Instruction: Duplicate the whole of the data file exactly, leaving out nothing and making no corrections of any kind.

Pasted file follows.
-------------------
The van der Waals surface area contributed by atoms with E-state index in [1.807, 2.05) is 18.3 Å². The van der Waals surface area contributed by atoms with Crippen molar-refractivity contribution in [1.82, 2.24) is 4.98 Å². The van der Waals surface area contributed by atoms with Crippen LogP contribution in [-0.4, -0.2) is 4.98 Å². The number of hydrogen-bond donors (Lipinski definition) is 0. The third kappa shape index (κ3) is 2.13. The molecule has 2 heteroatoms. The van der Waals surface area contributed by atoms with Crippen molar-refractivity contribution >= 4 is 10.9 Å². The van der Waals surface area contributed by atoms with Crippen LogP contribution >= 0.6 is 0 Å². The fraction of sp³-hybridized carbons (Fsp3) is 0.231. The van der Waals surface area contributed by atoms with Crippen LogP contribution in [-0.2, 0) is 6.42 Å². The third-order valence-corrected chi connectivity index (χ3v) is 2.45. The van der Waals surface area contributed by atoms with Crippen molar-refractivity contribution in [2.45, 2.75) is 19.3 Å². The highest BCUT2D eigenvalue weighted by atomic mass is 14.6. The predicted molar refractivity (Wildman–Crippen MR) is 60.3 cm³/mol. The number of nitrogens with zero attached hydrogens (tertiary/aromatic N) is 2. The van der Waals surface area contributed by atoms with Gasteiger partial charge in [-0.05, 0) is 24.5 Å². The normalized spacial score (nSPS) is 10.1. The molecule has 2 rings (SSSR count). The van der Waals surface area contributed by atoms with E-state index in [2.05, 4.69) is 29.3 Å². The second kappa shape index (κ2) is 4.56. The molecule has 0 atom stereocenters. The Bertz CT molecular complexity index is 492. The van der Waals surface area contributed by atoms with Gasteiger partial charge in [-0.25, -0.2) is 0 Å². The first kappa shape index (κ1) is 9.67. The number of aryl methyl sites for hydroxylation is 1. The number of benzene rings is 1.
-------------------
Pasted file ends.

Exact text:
The van der Waals surface area contributed by atoms with E-state index in [1.807, 2.05) is 18.3 Å². The van der Waals surface area contributed by atoms with Crippen molar-refractivity contribution in [1.82, 2.24) is 4.98 Å². The van der Waals surface area contributed by atoms with Crippen LogP contribution in [-0.4, -0.2) is 4.98 Å². The number of hydrogen-bond donors (Lipinski definition) is 0. The third kappa shape index (κ3) is 2.13. The molecule has 2 heteroatoms. The van der Waals surface area contributed by atoms with Crippen molar-refractivity contribution >= 4 is 10.9 Å². The van der Waals surface area contributed by atoms with Crippen LogP contribution >= 0.6 is 0 Å². The fraction of sp³-hybridized carbons (Fsp3) is 0.231. The van der Waals surface area contributed by atoms with Crippen LogP contribution in [-0.2, 0) is 6.42 Å². The third-order valence-corrected chi connectivity index (χ3v) is 2.45. The van der Waals surface area contributed by atoms with Crippen molar-refractivity contribution in [2.45, 2.75) is 19.3 Å². The highest BCUT2D eigenvalue weighted by atomic mass is 14.6. The predicted molar refractivity (Wildman–Crippen MR) is 60.3 cm³/mol. The number of nitrogens with zero attached hydrogens (tertiary/aromatic N) is 2. The van der Waals surface area contributed by atoms with Gasteiger partial charge in [-0.05, 0) is 24.5 Å². The normalized spacial score (nSPS) is 10.1. The molecule has 2 rings (SSSR count). The van der Waals surface area contributed by atoms with E-state index in [2.05, 4.69) is 29.3 Å². The second kappa shape index (κ2) is 4.56. The molecule has 0 atom stereocenters. The Bertz CT molecular complexity index is 492. The van der Waals surface area contributed by atoms with Gasteiger partial charge in [-0.25, -0.2) is 0 Å². The first kappa shape index (κ1) is 9.67. The number of aryl methyl sites for hydroxylation is 1. The number of benzene rings is 1.